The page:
Thursday, May 9, 2013

Author’s Tea



 By Doyne Phillips, Managing Editor for Southern Writers Magazine


Author's Tea is a program for elementary age students where family is invited in to hear their children read their written word while viewing it on a screen behind them. After the children read they serve their attending family members tea and cookies. It is a great program and one I have had the pleasure of attending.

Another program is Reading Time and having a guest reader. A parent, grandparent or guest will come in and read during their reading time. There is then a Q&A afterwards. I recently had the honor of being the guest reader for my granddaughter Lana’s 2nd grade class.

Lana had invited us for lunch and to stay for Reading Time as the guest reader. The teacher had been given a book of short stories about pets, in which was one of my shorts. I politely suggested the teacher read it prior to me coming. I realized the school has certain guidelines. I didn’t want to be a problem for the school or Lana.

Once her grandmother and I arrived at her class we were invited in and given a book on Lorax and his concern for the environment. My short would not be read due to the story line dealing with a pet that lived full life but passed on due to a serious illness. The teacher felt it was too dramatic for the small ones. I understood.

I was seated in front of the class with my wife, Lana’s grandmother by my side, and introduced to the class by Lana’s teacher. The teacher introduced me as Lana’s grandfather and a “famous author” and here is his book. She held up the copy of the short stories on pets. I thought my ego was inflated by that until I saw the face of my granddaughter. She was beaming! I quickly looked to my wife to be sure she had kept a straight face during the introduction and was amazed to see she had. She is good to keep me in my place so that came afterwards.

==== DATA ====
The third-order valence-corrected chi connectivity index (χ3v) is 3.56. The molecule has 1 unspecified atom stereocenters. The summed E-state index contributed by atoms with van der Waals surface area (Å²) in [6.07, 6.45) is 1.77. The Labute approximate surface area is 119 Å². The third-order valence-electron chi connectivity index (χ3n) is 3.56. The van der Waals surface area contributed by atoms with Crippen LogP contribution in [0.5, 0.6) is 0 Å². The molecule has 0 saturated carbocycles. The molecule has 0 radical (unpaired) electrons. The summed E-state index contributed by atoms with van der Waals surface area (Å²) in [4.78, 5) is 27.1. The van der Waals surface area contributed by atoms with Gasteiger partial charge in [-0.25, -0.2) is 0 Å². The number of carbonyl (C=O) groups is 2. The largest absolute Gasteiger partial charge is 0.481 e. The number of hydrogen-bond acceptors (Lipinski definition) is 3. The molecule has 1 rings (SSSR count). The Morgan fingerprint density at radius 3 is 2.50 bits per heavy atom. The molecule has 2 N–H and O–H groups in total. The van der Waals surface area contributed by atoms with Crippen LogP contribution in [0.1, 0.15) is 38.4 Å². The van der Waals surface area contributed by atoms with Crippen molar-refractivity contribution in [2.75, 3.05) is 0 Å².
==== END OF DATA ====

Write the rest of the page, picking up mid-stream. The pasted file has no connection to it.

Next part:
I read the book about the Lorax’s concern for the environment, saving energy and some great ways to do so. The kids obviously had heard the story before and seemed to know the next line but sat quietly and appeared interested. When finished, the teacher asked if there were any questions. A little girl in the back raised her hand and said, “I didn’t know Lana had a grandfather that is a famous author.”  I did not want to say, “Nor did I” but instead took this opportunity to tell them about the anthology of the pet stories and how a portion of the proceeds benefit the local animal shelter. I then told them about Southern Writers Magazine and our mission to promote authors. I thought why spoil a good thing. After all, her teacher said it and that should be it. The other questions were about pets. No one seemed interested in what Lorax had to say.                            

I left that day a proud grandfather and a happy writer. A group of kids became interested in writing, I had an opportunity to show our books and Southern Writers Magazine and I had a beaming granddaughter.

I would suggest to you to visit your local school and see if there is an opportunity to read to the kids there. See if there is an Authors Tea. If so participate, if not assist in starting one. Share your craft, and while doing so share your book, poem or short story. Give back to your community and you may raise the interest of a child to the point they will someday be reading to their granddaughter’s class as a “Famous Author”.
  

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